Sure, some folks may have what constitutes as a religious commitment to that morning cup, but those snaky lines, noisy steam and the jolting nature of caffeine in coffee can make mindfulness a pretty tall order. Good ol’ coffee and conversation considered, we’ve come to associate the dark pick-me-up more with passion and productivity then we do with self-contemplation.
Tea, on the other hand, brimming with grace and femininity, was ennobled centuries ago into a religion of aestheticism – Teasim, if you will. According to Kakuro Okakura’s Book of Tea, “Teaism is a cult founded on the adoration of the beautiful among the sordid facts of everyday existence. It inculcates purity and harmony…worship of the imperfect…and is a tender attempt to accomplish something possible in the impossible thing we know as life.” Today, tea is hot, and its popularity symbolizes the shift in America’s values toward living a less stressed, more tranquil lifestyle.
The inspiration behind all these thoughts of coffee, tea and duality was my pursuit of the tranquil new American dream at a Buddhist meditation retreat over New Years. Steering the silent ride to the land inside of our minds was Shinzen Young, a western teacher of eastern Vipassana or Insight meditation. There, a student of Shinzen’s who was also an avid tea practitioner provided an opportunity for us to take part in the Cha-no-yu ritual (literally “hot water for tea”).
Transforming the lobby of the aged, Catholic retreat center into a tasteful teahouse, she demonstrated her agility with powdered green tea, known as Matcha, meticulously preparing servings to a small group of us in the tranquil setting. We were taught that the study and mastery of the tea ceremony takes many years, often lasting one’s lifetime. Just participating as a guest in the semi-formal Cha-no-yu required me to study and learn general tearoom deportment, prescribed gestures and phrases and the proper way one takes teas and sweets.
Given my affiliation with Samovar, I got to thinking… thinking… and thinking a bit more (a phenomena I now understand consists of body sensations, self-talk, and visual images emanating from my mind). Why, I wondered, is it that one doesn’t cross paths with more black-robed, Buddhist devotees sipping Soy lattes? Why the stronger link between enlightenment and coffee’s cuz, this slightly bitter beverage served hot? Scratching around a bit, I discovered that tea, like coffee, had been bound up through the ages with popular cultural values. The tea social experience, however, was more closely tied to ritual, often occupying the center of certain ceremonial practices. Established rites like the Japanese Tea Ceremony I experienced, strongly influenced by Zen Buddhism, sought to divide the world between the sacred and the profane (or everyday) in the effort to establish community or create a social experience.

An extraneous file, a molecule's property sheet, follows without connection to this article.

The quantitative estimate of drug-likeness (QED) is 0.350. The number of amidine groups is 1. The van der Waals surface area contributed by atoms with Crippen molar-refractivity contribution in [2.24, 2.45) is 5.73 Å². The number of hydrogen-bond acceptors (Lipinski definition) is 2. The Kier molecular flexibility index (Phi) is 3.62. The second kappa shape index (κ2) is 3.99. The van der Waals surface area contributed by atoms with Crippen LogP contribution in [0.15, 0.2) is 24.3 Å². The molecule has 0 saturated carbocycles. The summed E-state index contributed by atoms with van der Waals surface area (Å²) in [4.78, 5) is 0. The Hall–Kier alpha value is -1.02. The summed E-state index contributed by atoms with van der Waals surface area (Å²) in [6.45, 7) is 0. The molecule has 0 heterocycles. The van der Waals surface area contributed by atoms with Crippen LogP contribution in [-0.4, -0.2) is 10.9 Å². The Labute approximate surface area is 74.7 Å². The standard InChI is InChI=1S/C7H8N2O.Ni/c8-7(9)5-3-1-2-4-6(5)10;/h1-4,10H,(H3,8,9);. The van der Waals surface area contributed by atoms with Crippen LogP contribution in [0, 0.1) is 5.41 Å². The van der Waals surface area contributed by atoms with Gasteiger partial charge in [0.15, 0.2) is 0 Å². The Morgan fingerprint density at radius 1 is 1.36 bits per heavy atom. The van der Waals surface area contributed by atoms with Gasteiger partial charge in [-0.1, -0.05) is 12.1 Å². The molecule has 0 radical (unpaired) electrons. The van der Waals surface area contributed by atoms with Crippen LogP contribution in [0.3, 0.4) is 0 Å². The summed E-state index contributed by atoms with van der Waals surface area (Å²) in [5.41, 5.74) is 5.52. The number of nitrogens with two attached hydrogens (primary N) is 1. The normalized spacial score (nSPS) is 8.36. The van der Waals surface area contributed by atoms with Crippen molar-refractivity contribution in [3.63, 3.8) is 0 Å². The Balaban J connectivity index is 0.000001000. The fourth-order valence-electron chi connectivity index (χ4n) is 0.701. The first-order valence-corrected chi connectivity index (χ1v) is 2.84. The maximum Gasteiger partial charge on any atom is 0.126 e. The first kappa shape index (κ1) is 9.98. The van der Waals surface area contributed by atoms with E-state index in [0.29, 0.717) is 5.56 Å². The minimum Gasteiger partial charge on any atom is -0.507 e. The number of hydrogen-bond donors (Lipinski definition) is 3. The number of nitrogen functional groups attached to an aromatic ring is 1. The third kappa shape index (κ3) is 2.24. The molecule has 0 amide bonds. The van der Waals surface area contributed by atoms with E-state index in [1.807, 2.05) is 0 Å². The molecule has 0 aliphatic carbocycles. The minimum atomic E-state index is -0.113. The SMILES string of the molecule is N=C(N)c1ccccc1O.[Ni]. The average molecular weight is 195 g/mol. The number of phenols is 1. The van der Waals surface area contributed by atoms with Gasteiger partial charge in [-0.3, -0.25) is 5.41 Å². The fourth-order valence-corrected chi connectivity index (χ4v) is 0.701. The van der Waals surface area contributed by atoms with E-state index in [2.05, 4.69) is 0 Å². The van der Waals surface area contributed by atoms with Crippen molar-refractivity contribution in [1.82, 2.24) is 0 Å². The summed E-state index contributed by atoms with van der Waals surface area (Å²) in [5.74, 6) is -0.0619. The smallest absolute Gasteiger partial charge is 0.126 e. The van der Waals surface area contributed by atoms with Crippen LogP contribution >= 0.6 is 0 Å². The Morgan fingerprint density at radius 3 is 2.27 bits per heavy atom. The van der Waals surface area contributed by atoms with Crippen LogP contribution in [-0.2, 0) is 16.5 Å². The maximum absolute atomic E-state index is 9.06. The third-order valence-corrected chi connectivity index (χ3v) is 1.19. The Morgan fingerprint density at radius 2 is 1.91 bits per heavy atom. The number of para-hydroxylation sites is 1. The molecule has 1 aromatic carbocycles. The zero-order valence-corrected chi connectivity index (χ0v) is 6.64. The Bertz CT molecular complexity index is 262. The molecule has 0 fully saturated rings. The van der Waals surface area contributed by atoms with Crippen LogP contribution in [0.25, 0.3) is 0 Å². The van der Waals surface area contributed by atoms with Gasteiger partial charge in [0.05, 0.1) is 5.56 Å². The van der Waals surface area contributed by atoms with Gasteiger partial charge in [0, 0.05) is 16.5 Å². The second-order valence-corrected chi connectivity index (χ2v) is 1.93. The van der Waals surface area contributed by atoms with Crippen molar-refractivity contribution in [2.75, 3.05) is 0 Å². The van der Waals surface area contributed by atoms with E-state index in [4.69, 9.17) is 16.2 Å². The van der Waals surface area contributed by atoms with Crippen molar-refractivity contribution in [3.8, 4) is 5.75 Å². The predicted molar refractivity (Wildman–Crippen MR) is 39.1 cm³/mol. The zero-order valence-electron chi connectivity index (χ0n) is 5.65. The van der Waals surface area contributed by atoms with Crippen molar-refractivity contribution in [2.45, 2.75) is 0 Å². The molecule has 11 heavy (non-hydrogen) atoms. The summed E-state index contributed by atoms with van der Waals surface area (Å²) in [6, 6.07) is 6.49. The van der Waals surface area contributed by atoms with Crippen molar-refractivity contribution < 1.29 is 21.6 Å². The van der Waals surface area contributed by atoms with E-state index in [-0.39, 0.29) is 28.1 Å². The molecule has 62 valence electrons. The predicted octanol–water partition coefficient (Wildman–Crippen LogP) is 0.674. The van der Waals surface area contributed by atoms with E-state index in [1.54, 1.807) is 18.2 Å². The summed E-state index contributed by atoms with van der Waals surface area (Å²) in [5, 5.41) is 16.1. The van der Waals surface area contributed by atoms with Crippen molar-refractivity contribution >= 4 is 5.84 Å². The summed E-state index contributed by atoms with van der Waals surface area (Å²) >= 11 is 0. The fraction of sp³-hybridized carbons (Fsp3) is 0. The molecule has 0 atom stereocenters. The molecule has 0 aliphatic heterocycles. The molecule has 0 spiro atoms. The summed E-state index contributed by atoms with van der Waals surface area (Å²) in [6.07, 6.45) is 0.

Those fortunate enough to have taken a seat at one of Jesse’s Tea Tastings have sensed a similar energy of reverence and nobility. To the unenlightened eye, it may appear to be a creative marketing medium that helps move product. But look a little closer… and you just might catch a glimpse of Samovar’s skillful tea shaman upholding a living legacy of relaxation, pleasure, dignity, and delight.
Which brings it around full circle for me. Shinzen explained that we’d all soon be faced with “aftershock” and “afterglow,” his terms for the positive and negative feeling states experienced during turbulent, post-retreat reentry into a clattering modern world. He encouraged us to work at meditating daily, while seeking out places and people that supported our practice. Okakura’s charge to “know the stillness that makes the impossible possible,” echoed in his words. I can’t help but thinking… thinking… thinking… how Jesse’s efforts have made Samovar one of hose magical places that assists patrons and pilgrims in finding the harmony, the serenity and the sacred underlying our everyday world.